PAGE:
Millennium Curriculum Materials: Available, But Off Course?

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A week before school started, Mary Ellen Sorensen and her colleagues at Spofford Pond School in suburban Boston suddenly realized that, with little more than 120 days until the calendar rolled over to 2000, no plans had been made for incorporating the "millennium" theme into their classes. The countdown that has consumed computer programmers, the news media, advertisers, and doomsayers had somehow sneaked up on them, the 6th grade teacher says.

So, after meeting in late August, the teachers decided that several activities--such as creating time lines and time capsules--would help put the outstanding events, discoveries, people, and trends of the past 1,000 years into meaningful context, without giving in too much to the hype of the occasion.

Millennium Resources
"The Century: America's Time":
A 15-hour video series produced by the History Channel.  The accompanying World Wide Web site offers more than a dozen lesson plans and links to dozens of history sites.  For more information:
"Mars Millennium Project":
Imagine creating a village for 100 transplanted earthlings on Mars in the year 2030. This project hopes to inspire students to picture the future. For more information:
A 10-part documentary to run on CNN beginning Oct. 10.   Turner Learning, CNN's education division, is offering free lesson plans to accompany each episode.  For more information:
"How to Survive the Millennium":
A 44-page teachers' guide, produced by Use The News, a project of Newspapers in Education. It will be reproduced by many of the nation's newspapers and offered free to local schools. For more information:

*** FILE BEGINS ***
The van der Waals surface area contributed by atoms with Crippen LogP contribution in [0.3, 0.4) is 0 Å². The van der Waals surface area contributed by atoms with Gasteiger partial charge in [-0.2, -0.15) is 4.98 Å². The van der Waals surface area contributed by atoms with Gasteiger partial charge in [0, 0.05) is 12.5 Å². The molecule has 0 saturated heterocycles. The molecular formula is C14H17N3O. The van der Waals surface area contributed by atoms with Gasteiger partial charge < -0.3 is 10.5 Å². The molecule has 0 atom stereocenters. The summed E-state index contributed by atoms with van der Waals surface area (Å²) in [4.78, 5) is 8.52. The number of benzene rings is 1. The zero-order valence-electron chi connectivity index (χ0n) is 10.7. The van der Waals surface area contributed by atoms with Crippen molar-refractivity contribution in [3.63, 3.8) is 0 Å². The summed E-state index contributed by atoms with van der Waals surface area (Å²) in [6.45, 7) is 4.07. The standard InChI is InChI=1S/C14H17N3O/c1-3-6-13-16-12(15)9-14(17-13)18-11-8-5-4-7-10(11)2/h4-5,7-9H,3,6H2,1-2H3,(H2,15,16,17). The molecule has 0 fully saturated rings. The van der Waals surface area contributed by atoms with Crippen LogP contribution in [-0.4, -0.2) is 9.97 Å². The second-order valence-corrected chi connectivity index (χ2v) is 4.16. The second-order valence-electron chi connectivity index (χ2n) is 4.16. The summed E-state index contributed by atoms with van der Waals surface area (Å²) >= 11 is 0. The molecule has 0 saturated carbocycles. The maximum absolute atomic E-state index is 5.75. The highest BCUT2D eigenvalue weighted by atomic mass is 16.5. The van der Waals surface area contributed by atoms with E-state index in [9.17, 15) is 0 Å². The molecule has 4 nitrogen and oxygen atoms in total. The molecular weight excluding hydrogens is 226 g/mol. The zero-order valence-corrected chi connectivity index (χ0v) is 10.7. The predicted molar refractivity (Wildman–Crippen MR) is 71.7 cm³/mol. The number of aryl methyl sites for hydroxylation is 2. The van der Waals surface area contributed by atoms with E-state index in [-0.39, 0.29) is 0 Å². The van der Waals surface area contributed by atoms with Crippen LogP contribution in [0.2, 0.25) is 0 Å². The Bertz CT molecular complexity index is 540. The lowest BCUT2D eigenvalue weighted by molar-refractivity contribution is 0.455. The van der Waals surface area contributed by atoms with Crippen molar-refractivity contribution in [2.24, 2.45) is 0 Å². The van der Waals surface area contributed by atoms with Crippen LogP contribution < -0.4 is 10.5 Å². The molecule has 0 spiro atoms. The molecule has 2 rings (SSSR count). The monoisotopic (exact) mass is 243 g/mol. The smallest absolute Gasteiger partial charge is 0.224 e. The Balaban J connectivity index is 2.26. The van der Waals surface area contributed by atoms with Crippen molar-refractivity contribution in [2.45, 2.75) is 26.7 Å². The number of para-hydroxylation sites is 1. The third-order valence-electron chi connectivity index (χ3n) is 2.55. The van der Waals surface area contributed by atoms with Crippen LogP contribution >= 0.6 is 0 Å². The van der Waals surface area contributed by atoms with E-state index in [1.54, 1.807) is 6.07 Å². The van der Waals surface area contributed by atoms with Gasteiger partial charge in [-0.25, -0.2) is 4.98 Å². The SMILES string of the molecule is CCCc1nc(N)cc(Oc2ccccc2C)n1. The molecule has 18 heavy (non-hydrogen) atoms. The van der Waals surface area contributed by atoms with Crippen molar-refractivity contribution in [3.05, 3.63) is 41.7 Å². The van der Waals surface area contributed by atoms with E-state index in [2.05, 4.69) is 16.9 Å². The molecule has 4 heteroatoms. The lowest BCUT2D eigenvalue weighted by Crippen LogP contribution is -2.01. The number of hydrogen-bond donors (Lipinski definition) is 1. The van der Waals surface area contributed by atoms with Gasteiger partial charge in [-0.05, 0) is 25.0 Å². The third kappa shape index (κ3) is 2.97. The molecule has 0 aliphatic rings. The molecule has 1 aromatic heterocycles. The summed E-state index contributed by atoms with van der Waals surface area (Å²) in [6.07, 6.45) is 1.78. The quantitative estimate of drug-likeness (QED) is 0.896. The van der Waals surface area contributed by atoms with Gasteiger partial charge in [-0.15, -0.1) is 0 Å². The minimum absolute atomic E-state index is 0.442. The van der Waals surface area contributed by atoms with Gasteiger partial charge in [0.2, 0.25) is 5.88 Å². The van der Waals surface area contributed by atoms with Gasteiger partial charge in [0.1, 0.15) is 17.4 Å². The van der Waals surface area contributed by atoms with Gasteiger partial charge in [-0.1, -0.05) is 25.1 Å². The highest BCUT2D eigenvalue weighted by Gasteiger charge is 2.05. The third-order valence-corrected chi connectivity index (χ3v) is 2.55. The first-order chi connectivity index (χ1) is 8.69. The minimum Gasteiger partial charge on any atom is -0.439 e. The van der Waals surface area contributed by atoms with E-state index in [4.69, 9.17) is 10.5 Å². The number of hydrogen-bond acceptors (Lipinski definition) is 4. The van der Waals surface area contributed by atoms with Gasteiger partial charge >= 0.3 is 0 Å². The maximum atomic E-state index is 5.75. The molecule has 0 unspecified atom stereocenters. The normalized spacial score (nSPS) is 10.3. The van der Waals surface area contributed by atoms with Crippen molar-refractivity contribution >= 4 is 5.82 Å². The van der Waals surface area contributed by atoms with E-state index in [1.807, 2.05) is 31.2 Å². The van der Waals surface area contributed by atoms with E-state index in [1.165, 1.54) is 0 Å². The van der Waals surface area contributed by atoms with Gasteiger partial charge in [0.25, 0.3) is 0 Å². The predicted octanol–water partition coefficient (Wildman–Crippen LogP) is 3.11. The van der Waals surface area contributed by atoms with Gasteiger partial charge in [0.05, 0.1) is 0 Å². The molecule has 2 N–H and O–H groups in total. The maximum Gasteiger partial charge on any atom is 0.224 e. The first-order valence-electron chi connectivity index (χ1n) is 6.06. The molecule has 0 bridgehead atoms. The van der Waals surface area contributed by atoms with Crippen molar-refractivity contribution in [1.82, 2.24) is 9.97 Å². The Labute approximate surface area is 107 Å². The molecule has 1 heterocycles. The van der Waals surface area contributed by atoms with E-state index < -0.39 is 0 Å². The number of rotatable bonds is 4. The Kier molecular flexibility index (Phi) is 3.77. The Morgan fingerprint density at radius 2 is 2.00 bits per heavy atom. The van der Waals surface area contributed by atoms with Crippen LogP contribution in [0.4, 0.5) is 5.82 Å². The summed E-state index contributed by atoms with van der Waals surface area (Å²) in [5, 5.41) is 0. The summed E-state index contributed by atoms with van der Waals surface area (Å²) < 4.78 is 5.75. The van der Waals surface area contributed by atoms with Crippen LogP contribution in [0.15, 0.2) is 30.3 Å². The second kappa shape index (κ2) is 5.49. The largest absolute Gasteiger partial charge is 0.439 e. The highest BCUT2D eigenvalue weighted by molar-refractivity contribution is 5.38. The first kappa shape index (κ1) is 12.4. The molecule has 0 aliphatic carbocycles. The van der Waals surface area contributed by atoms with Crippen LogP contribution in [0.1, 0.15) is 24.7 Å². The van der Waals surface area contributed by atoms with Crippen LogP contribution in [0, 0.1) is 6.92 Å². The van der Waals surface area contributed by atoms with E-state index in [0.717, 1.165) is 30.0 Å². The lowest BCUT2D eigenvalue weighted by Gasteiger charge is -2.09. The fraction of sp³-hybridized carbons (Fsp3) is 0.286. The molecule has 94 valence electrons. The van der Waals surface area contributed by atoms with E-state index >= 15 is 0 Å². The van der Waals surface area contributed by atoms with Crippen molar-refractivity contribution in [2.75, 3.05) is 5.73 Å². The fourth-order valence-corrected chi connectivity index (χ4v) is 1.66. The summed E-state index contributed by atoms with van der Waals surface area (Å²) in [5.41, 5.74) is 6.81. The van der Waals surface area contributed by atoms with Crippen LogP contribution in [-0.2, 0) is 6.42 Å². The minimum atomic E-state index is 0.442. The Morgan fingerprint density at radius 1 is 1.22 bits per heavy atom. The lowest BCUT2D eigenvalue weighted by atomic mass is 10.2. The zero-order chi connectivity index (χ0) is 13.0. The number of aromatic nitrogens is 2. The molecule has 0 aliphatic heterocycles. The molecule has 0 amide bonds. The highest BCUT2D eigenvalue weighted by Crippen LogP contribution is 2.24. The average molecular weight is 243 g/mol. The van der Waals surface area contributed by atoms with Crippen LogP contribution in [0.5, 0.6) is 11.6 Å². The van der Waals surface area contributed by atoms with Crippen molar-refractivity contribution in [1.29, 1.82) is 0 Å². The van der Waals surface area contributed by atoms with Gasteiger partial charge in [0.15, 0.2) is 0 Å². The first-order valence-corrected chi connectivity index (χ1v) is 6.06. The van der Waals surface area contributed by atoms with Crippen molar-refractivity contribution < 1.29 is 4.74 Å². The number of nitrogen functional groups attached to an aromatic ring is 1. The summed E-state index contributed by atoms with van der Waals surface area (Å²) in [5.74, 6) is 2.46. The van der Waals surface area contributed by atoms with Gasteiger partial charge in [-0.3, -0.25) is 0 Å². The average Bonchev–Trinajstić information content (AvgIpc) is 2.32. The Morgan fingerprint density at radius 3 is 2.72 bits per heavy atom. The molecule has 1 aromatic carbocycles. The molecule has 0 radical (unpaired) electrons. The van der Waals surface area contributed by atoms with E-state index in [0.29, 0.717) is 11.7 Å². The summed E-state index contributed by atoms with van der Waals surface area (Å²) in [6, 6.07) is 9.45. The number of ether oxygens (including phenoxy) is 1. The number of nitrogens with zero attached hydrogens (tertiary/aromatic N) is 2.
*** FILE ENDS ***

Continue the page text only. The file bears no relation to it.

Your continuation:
"The Century":
A 12-part documentary produced by  ABC News has an accompanying Web site that offers summaries of key historical events and free lesson plans.  For more information:
"Millennium Trivia Challenge":
From Scholastic Inc. For more information:
"Science for the Millenium":
A site sponsored by the Education and Outreach Group at the National Center for Supercomputing Applications.  The site focuses chiefly on astronomy and astrophysics, advanced computation, and virtual environments. For more information:
Cyberia/Expo/welcome .html
Finally, exactly "When Does the Millenium Begin?" The Center for Mathematics and Science Education has the answer. For more information:

"We want to do something [on the new millennium] because it's a teachable moment," Ms. Sorensen said. "But the fact is, there is an enormous amount of curriculum material that takes precedence. ... We owe it to our students to keep this in perspective."

Whether part of an impromptu discussion, the basis for a one-time activity, or a thread throughout the curriculum, the milestone date in the world's most commonly used calendar will inevitably become a favorite topic in lectures and lesson plans this fall.

Judging from what has been going on in recent months, there's little doubt that the Spofford Pond teachers will find plenty of materials to help them weave the millennium theme into the curriculum.